Where do you like to chase? How far into the US have you chased storms?
I primarily prefer to chase in the open plains if possible. For example, treed and large hills as seen in Missouri can be very difficult to perform proper any spotting. The terrain itself dictates where the roads are and therefore dictates where traffic is funneled. Very difficult to scan the horizon from such a vantage point. The furthest south I believe I’ve travelled for storm chasing was Marshall, Texas. The furthest west I’ve gone is Artesia, New Mexico. The furthest east I’ve gone is Texarkana and ALL points north to the Canadian border. States experienced chases in: ND, SD, MT, MN, NE, IO, KS, MS, NM, AK, OK, TX.
What was the best storm chase you’ve ever been on and what made it so special?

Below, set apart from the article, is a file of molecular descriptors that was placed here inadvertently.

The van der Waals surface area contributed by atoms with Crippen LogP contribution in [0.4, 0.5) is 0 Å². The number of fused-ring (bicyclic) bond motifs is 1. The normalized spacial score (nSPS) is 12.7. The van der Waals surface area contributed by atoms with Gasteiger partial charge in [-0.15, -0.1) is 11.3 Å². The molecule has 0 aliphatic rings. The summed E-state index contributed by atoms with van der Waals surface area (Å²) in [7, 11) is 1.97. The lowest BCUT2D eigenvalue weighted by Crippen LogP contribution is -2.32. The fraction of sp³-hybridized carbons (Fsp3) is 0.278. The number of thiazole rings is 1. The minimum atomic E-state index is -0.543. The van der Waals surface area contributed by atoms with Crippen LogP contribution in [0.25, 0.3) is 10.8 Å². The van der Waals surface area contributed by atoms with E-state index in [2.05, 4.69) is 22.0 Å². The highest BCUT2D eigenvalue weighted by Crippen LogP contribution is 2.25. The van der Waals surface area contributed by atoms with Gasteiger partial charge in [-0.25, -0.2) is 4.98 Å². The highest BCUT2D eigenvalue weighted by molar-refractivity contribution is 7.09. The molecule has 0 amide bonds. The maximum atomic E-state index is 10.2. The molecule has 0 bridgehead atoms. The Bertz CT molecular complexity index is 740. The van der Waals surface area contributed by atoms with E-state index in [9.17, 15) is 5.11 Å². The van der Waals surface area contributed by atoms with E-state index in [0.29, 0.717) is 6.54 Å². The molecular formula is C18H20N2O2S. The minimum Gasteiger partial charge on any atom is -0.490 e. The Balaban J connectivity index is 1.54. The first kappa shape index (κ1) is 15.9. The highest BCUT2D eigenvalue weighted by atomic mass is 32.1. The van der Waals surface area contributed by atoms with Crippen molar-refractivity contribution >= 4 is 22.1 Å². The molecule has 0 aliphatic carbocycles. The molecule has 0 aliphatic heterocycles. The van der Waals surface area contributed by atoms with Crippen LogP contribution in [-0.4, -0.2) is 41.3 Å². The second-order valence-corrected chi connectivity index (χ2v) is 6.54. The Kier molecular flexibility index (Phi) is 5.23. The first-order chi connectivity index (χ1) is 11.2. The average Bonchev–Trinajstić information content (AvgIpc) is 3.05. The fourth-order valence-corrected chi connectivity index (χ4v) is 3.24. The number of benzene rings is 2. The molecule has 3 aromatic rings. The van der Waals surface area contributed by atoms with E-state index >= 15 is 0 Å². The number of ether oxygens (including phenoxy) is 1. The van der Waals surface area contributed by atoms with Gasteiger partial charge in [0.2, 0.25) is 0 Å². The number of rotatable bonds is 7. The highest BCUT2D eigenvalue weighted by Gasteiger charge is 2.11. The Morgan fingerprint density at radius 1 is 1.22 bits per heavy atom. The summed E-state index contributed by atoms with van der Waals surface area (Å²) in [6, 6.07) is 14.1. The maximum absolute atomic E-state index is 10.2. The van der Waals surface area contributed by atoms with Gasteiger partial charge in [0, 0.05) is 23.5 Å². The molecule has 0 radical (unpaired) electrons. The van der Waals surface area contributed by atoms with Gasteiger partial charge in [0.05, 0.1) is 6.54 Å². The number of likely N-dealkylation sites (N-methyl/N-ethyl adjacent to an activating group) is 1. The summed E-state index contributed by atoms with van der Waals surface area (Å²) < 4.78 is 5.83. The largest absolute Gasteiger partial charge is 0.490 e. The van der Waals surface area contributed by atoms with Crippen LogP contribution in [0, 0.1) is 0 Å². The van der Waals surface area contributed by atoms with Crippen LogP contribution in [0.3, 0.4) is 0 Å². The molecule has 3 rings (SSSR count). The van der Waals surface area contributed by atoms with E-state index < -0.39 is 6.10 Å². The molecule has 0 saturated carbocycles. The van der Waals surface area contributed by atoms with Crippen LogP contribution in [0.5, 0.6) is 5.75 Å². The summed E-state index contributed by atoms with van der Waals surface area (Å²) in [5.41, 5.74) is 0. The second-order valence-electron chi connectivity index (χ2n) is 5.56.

For the moment the best storm chase was the experienc of April 14th, 2012. Greg Johnson and myself had chased on several occasions since May of 2011 and we had been looking forward to 2012. Greg just picked up “Flash” before the orange makeover and we met at his house where Ricky Forbes met us. Both Flash and Ricky were chase virgins, which Greg and I took pleasure in introducing them to the experiences we both knew were forthcoming in the south. We departed and met with Chris Streaks who is from Great Falls, MT in a hotel in North Dakota. What made the April 14th, 2012 chase so special was the fact that the team was on fire. Clear, concise communications between all of us. ESPECIALLY on our first visual contact. Both Greg and I spoke aloud, “WEDGE on the ground” as it was on our right about 6-7 miles distant. For me since I was doing navigation, radar and giving driving recommendations it felt good to keep the team on the EF4 tornado for the next 2 hours. The storm occluded this tornado multiple times. Our team work kept us nipping on the heels of this tornado. Tim Samaras was there, it looked like Vortex was there too, many chasers were onsite, but we dared a few road options which allowed us best access to the twister where there was NO ONE. It felt so good to have such an exclusive experience of that tornado that no one else had. In fact we had beat the traffic because of the road options we took, otherwise we were going to be stuck behind twenty chasers. All of us did the best we could. I even tried to stabilize Chris Streaks DSLR camera on multiple occasions while still focusing on radar and roads. There were only few occasions where I could take my point and shoot camera (which I borrowed from my wife) to take a few shots and a FlipVideo UltraHD camera (which I borrowed from my co-worker Lori-Jo ) to take video. I felt this was the best chase as we all contributed to a very successful tornado interceptive chase and worked as a team. Words really don’t describe it with justice. It is experienced.